I spent Arbor Day weekend in the countryside outside of Philadelphia, Pennsylvania, speaking and conducting workshops at Terrain, the new garden center opened by the company that owns Urban Outfitters and Anthropologie, among others. The best word or phrase I can come up with to describe Terrain, besides stunningly beautiful is well-appointed. It is by far the most perfectly organized and detail-oriented garden center I have visited to date. I could have set up a cot in a corner somewhere and moved in for a month, and I would have been comfortable and engaged for the duration. Not only was the overall space beautiful and harmonious, but every single inch seemed to be accounted for.
The effect on my brain was simultaneously relaxing and overwhelming. As a result I took very few pictures, barely enough to provide you with a tour.
I was at Terrain for two days yet I did not have nearly enough time to explore… after all they had brought me out to do a job and that was my primary focus. I’d love to go back again as a regular customer and have the full experience over the course of a full day: slowly meandering among the plants and displays from building to building, followed by lunch in the cafe. When they first told me there was a cafe on site I was sold. Spending hours labouring over plant-buying decision-making is hard work! But the cafe at Terrain doesn’t just serve any old food, they serve GOOD FOOD. Again, I was always either too hungry or too rushed or without camera to take a photo but every meal they prepared for me was delicious and beautifully presented. When I arrived at my hotel after a long day of travel there was a boxed meal waiting for me prepared by the chef. It contained: a microgreens salad topped with seasonal asparagus and Parmesan shavings. The salad dressing was perfect, and not too heavy on the vinegar as is often my complaint with most restaurant salads. This was accompanied by some kind of whitefish (I’m not sure what but it might have been poached) and a side of what I believe was basil-infused oil. There was also a box of toasted baguette slices with herbed butter. I generally try to avoid sugar, but the desert was an espresso-soaked tiramisu presented in a glass jar. How could I NOT eat that? And then I pretty much didn’t sleep that night, but it was worth it.
On day two my lunch contained a similar salad (I requested it again because it was THAT good), although this one had yummy, soft white beans instead of asparagus. There was also a split pea soup served in another glass canning jar and a miniature bread loaf baked and served right in a tiny terracotta pot! I wish I’d got a picture of that but I didn’t have my camera on hand. On Saturday my guests took me out to a local restaurant that featured a 100 mile menu. The food was great but the highlight was actually a Mexican ice cream place called, La Michoacana where I chose the most unusual flavor on the menu, corn ice cream topped with chili powder! Folks, I had corn ice cream in a small town in Pennsylvania! Who knew?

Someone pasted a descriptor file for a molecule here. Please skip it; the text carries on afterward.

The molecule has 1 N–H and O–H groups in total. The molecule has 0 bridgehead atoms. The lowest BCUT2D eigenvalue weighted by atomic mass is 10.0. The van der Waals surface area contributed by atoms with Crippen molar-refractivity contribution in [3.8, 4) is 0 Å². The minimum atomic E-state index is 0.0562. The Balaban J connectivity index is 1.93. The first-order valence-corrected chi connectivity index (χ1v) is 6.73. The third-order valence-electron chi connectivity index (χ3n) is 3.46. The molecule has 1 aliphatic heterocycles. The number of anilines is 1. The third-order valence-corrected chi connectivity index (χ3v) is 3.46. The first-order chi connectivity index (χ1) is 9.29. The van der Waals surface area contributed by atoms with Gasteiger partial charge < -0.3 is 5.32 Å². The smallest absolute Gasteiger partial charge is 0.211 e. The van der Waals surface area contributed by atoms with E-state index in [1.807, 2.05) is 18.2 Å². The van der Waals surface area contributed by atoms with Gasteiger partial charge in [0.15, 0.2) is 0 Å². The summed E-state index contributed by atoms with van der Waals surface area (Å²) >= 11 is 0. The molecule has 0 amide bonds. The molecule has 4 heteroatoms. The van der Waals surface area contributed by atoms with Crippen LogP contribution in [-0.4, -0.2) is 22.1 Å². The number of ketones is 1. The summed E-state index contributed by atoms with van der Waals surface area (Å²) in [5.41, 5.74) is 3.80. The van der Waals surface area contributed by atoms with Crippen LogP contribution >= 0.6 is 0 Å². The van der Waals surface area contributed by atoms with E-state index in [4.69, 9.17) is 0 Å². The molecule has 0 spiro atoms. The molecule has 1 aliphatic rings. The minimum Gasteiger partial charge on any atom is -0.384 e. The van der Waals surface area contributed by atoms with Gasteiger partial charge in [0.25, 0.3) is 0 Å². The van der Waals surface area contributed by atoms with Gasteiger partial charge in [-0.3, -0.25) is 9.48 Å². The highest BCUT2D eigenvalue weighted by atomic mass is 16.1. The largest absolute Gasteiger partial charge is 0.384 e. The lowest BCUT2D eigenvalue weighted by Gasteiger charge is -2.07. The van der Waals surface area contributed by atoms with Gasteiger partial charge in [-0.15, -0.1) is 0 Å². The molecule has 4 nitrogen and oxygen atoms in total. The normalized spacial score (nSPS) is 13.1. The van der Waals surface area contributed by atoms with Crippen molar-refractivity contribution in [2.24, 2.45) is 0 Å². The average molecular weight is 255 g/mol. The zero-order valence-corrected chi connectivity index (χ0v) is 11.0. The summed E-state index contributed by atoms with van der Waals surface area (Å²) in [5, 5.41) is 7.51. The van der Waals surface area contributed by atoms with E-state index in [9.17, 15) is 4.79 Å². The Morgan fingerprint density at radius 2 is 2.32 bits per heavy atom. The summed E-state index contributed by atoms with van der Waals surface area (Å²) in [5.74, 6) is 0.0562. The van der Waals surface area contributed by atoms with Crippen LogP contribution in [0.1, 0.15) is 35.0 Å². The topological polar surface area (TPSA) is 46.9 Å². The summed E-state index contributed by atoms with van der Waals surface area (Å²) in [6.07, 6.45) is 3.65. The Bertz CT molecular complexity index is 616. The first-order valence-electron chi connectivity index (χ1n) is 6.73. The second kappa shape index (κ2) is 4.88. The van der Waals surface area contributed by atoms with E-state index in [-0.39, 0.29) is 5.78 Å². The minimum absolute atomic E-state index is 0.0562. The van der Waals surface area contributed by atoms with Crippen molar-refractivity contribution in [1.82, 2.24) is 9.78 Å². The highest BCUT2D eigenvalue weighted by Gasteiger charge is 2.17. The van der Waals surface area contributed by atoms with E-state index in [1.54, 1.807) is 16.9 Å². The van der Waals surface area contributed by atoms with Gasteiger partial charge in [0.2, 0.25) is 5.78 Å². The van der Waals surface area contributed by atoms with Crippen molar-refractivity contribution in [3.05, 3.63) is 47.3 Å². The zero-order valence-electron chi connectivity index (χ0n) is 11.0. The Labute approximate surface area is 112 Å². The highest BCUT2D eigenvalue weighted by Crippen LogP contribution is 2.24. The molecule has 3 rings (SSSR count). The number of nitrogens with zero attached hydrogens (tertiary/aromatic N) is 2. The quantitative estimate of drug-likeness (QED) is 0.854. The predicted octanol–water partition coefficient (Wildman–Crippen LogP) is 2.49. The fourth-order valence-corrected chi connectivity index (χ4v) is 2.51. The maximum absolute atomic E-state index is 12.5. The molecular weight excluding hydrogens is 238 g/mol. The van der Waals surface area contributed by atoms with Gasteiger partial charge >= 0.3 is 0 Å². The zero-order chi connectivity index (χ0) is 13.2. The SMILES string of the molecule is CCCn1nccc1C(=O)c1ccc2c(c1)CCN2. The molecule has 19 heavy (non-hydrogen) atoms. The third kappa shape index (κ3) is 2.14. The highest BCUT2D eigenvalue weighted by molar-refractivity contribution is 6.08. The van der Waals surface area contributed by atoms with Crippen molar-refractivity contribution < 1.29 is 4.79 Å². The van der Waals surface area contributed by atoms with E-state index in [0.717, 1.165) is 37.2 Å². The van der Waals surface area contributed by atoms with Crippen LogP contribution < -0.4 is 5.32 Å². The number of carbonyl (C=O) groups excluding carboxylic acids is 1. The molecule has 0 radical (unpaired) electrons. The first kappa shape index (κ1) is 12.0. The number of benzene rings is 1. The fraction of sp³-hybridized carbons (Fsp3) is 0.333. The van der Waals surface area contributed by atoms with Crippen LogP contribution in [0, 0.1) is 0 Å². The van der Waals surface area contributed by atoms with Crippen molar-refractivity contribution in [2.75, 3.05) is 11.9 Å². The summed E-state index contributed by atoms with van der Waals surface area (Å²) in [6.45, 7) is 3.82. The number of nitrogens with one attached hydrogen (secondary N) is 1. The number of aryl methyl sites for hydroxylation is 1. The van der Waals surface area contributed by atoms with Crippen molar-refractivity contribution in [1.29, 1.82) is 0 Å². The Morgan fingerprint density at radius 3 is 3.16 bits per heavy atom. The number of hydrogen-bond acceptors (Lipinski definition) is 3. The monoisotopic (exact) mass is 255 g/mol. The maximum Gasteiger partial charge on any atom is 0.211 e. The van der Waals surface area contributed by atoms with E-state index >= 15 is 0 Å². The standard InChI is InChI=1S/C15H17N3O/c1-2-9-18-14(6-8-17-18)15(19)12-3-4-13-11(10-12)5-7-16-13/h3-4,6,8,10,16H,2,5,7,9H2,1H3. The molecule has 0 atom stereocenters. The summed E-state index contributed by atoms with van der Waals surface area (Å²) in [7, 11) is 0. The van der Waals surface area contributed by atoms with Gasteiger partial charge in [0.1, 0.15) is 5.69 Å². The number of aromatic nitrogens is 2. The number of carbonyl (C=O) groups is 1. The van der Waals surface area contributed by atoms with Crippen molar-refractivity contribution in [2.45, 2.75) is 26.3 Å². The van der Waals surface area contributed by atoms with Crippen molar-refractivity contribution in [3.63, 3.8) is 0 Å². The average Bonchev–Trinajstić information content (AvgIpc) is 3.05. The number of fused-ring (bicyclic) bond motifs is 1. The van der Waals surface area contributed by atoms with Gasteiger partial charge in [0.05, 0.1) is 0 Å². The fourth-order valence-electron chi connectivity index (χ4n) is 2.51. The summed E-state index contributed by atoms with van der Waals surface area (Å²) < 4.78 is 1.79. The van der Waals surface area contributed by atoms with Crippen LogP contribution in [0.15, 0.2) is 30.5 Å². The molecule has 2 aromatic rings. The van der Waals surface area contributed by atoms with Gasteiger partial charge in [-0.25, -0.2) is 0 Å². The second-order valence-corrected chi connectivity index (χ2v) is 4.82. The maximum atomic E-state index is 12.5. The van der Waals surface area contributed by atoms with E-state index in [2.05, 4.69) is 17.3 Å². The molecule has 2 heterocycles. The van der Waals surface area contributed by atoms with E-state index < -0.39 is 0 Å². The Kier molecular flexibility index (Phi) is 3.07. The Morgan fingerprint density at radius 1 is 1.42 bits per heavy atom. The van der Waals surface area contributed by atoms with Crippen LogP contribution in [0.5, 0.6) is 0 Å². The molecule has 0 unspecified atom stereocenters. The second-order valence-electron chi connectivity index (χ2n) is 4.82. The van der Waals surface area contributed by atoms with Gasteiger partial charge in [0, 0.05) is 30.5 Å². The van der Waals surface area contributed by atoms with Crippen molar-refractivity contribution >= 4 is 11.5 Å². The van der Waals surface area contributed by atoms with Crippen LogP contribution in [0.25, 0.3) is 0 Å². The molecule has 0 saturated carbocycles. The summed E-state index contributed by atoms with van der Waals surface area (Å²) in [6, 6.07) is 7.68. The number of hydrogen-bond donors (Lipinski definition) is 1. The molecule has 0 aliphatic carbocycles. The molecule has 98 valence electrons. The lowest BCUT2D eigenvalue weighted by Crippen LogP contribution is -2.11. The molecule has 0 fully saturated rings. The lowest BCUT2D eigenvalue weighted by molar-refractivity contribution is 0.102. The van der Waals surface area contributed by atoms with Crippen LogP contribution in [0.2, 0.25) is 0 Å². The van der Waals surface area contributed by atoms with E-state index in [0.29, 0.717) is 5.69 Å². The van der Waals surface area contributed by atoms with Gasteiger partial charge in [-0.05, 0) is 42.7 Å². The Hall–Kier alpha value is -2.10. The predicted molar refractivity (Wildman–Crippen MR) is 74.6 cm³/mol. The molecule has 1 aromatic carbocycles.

And now I am hungry, having just described food for two paragraphs.
Back to Terrain. While conducting workshops I was introduced to their potting soil, specially prepared for Terrain by Organic Mechanic. It is by far the most beautiful potting soil I have ever used. I LOVE, LOVE, LOVE that potting soil. I could not stop running my hands through it. It has the absolute perfect texture and consistency, and is comprised of all of the best ingredients including coir instead of peat, rice hulls, and worm castings. Why can’t someone over here make a prepared potting soil even remotely as good as this one?
Some other highlights I managed to photograph:
And here’s what I bought. I came out relatively unscathed since I didn’t have a lot of time to shop, can’t take plants over the border, and didn’t have much room in my luggage. I think I’ve left a few odds and ends out, but I am already forgetting what it was. The two seed packets with vintage-inspired illustrations were purchased at Terrain but the others were purchased across the street at Target. I purchased several more than are shown but they have already been opened, sown, and scattered somewhere among my various seed storage methods. We don’t have Target here in Canada so the trip was a bit of cultural anthropology in itself. Shannon and I spent a good hour or more walking up and down the aisles marveling at the curious items and getting high on off-gassing plastics. I also bought water flavored with mint, which I’ve got to say was oddly unpleasant and seemed kind of silly since you can simply add some mint to water to achieve the same effect.
You’ll recognize the old-thymey letter-press cards from my Holiday gift round-up. I’m not sure how the metal globe thing is supposed to be used, but it looked like something I could have fun experimenting with. Amy Goldman’s “The Compleat Squash” was a total score since a friend just recently informed me that it is out of print, and to top it off I got it for half price from the sale section. I was so excited to discover it on sale I mentally patted myself on the back as if I had achieved something miraculous in finding and then purchasing it.